Submitted by acohill on Wed, 04/27/2011 - 08:25
Just last night, at the opening of the Broadband Properties conference in Dallas, I had a discussion about cloud computing with a gentleman who assured me in soothing tones that from a security perspective, there was "nothing to worry about" because IT folks would be very careful and make sure cloud-based data was secure from hackers.
So this morning I read via the InnerTubes that Sony's online Playstation database has been hacked. The hackers managed to swipe the personal information and credit card data of 77 million users, which is probably the entire Playstation user community.
I'm not really opposed to cloud computing; it's a great convenience and I already make use of several "cloud" services, but the industry hype about cloud computing is naive and dangerous to those who don't understand the risks. And as I've noted previously, mainly for the benefit of twenty-something "IT experts," cloud computing is nothing but a mainframe with a longer cord to the user. And many of the security problems that we will continue to see with poorly designed cloud applications and services will be the direct result of programmers who either did not pay attention in class or were poorly taught. Those who fail to understand history are doomed to repeat it.
Submitted by acohill on Tue, 03/29/2011 - 09:01
Here is a lengthy article, but if you are interested in cloud storage services, it is an excellent primer on the advantages and risks. Cloud services, in many ways, is no different than the old mainframe computing environment, gussied up with a snazzy interface. Here are my own thoughts on the topic.
Community-owned broadband networks have a bright future and will be the engines of economic development if they can weather the collapse of the incumbents. The fight in North Carolina is, at core, a rearguard action by the cable companies to prevent that collapse by making competition illegal at the economic expense of the communities they purportedly serve.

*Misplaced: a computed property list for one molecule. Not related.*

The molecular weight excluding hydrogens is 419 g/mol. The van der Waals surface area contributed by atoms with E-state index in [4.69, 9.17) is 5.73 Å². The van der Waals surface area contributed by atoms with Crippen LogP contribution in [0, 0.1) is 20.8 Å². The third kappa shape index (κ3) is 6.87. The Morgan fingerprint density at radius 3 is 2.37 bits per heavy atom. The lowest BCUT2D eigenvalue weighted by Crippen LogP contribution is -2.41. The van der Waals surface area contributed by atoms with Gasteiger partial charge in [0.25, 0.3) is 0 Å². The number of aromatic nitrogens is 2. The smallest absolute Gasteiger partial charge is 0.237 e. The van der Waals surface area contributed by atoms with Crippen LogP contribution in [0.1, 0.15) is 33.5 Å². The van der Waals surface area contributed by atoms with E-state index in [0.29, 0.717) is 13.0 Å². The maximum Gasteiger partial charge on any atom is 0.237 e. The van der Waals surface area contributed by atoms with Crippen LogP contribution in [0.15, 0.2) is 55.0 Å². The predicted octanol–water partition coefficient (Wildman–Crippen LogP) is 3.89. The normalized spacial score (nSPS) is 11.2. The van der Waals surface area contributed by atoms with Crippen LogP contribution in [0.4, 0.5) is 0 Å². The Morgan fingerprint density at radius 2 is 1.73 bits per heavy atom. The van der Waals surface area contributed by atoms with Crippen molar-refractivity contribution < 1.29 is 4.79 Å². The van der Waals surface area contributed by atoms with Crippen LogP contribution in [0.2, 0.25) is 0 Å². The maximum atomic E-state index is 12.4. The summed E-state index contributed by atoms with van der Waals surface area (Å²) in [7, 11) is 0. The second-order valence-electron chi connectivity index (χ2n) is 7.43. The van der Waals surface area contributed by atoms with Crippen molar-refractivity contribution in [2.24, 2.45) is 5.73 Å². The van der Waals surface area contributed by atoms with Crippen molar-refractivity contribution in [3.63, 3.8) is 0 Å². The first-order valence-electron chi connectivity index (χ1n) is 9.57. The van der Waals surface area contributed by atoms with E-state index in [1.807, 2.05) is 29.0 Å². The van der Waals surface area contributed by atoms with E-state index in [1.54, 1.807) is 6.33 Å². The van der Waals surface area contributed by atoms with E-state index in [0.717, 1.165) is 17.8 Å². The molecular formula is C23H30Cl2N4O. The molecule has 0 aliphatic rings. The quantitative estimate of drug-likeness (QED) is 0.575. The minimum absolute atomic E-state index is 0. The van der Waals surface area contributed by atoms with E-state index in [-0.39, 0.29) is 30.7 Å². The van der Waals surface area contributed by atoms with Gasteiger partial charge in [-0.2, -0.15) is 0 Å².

Submitted by acohill on Tue, 03/29/2011 - 08:40
Is "Facebook depression" really a problem? Or is just an excuse for media outlets to scrounge up some news on a slow news day? I'm reminded of all those teasers for the local 11 PM news: "Your local news at 11--The dangers of dryer lint! Could it be causing the heartbreak of psoriasis? Tune in to find out!"
I'm not going to lose a lot of sleep over Facebook depression.
Submitted by acohill on Thu, 03/17/2011 - 10:15
The old TV empires are crumbling fast, and Netflix is speeding their demise. It just outbid all the other networks for a new original, uh, "TV" series called
Submitted by acohill on Wed, 03/16/2011 - 18:25
Someone asked me just today if we really will need all the bandwidth that fiber offers, with the unspoken inference that DSL and cable modem service seems to be working just fine.
I came back to my hotel after dinner and found this article: TimeWarner rolled out its new "watch TV on your iPad" service and it's network was promptly overwhelmed by people who thought, "Hey, what a great idea...just what I have been waiting for." The cable giant had to cut back the number of channels available to just fifteen (cut 50% from the original 30). So anyone who thinks 1950s-based copper networks are just fine, the second biggest cable company in the country had its network crashed by a very small number of iPad owners. What happens when everyone tries to watch TV on a tablet device? And no, DOCSIS 3.0 is not the answer to that question. Symmetric, active Ethernet fiber networks are the answer.